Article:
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Do the Right Thing!
If you can figure out what it is, that is....
The other day I stopped at a big box sporting goods/huntin' and fishin' store I haven't been in for at least a couple years. It is not a convenient place to get to as it's in a part of town I only occasionally pass through on my way to points south of Missoula. Mostly though I don't go to this particular place because I hate everything about it. Still, I was in the area on something of a wild goose chase and had to use a restroom. So there I was, overheated and mildly irritated, pulling into their oversized lot.
As I was climbing out of my car there was a youngish guy slow-walking across the parking lot toward me, on the way to the entrance to the same store. Tall and lean, he wore battered jeans and work boots. A pistol was holstered at his hip. He wore a black t-shirt displaying a Confederate flag over his entire torso; he pulled up a bandana to use as a mask that also featured an identical flag pattern. Finally, he wore a cap with a camo pattern across the back, and in block letters across the front it read, "TRUMP 2020."
I paused as he walked by. I get it. There are still people who are going to vote for Trump even though I can't fathom how anyone in their right mind doesn't see that the guy is a deranged imbecile. It was the flag on this guy's chest that took me aback. It means nothing but hate. There is a certain archetype of person, overwhelmingly white and generally male (though there is, perhaps more sadly, a female version too) that somehow fails to understand that not only is the flag the symbol of an “enemy” of the United States, but also one that really doesn't make the person displaying it look like anything more than a moron. It is ignorant, racist, and a throbbing indicator of willful stupidity.
I surged with rage that spiked white hot and immediate. The flag is a message more visceral than if the guy walked straight up to me and told me to fuck off. This one says he doesn't value the lives of the vast majority of people I care about. Queer people. BIPOC people. Women, for that matter. I almost got right back in my car and left, but I figured to hell with it. I followed him. At the door he held it open for another patron on their way in, then held it for me. I thanked him because that is what reasonable people do. I tried to catch his eyes with mine, but he wasn't looking. I didn't intend to say or do anything, but I also didn't intend to let him think I was in any way cowed by the statement he was making with his Nazi costume and his weapon, or that I hadn't noticed. That concluded our interaction.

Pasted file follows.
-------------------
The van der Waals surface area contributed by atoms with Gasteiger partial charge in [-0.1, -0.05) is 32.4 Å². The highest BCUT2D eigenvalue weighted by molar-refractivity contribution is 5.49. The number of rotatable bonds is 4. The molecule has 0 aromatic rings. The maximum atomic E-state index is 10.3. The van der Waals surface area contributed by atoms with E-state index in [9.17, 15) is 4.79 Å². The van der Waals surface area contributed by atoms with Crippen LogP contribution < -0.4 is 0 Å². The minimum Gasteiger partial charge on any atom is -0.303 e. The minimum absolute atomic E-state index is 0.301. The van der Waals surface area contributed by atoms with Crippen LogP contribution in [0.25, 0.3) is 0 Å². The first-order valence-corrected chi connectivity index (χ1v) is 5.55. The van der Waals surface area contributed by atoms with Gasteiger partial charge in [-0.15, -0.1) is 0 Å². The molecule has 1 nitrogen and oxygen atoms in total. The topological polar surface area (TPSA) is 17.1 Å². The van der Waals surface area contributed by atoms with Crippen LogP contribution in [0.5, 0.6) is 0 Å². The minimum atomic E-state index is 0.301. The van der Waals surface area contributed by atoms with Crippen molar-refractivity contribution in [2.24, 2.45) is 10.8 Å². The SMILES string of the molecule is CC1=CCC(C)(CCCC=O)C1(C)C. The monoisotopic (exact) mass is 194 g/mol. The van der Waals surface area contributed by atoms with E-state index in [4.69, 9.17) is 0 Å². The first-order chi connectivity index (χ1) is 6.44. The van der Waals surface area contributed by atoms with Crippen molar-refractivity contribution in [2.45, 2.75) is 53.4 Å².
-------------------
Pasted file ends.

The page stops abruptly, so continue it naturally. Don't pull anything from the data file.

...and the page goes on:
I wonder what this man is thinking when he chooses the clothes he puts on, when he straps on that sidearm. How has he been damaged so that he makes the choices he does? Am I wrong to assume he is damaged just because his world view is apparently so antithetical to mine? That he makes choices I imagine most reasonable people would not make, even people I would disagree with on many other things? I've been known to address the world via a slogan on a t-shirt from time to time myself. The difference, at least to my mind, is the message: just let people be who they are. At least that's what they mean to me. Even a Black Lives Matter t-shirt is essentially making that statement. Do what you want, just don't be a racist jerk and treat everyone fairly and with compassion. Isn't that what it boils down to?
In recent weeks I've had a couple conversations about whether or not people, when shown various options, will generally do the right thing. Just yesterday I encountered this quote from the Zen Catholic writer/contemplative/hermit Thomas Merton. In an excerpt from his book, No Man is an Island, he writes:
"We do not have to create a conscience for ourselves. We are born with one, and no matter how much we may ignore it, we cannot silence its insistent demand that we do good and avoid evil. No matter how much we may deny our freedom and our moral responsibility, our intellectual soul cries out for a morality and a spiritual freedom without which it knows it cannot be happy."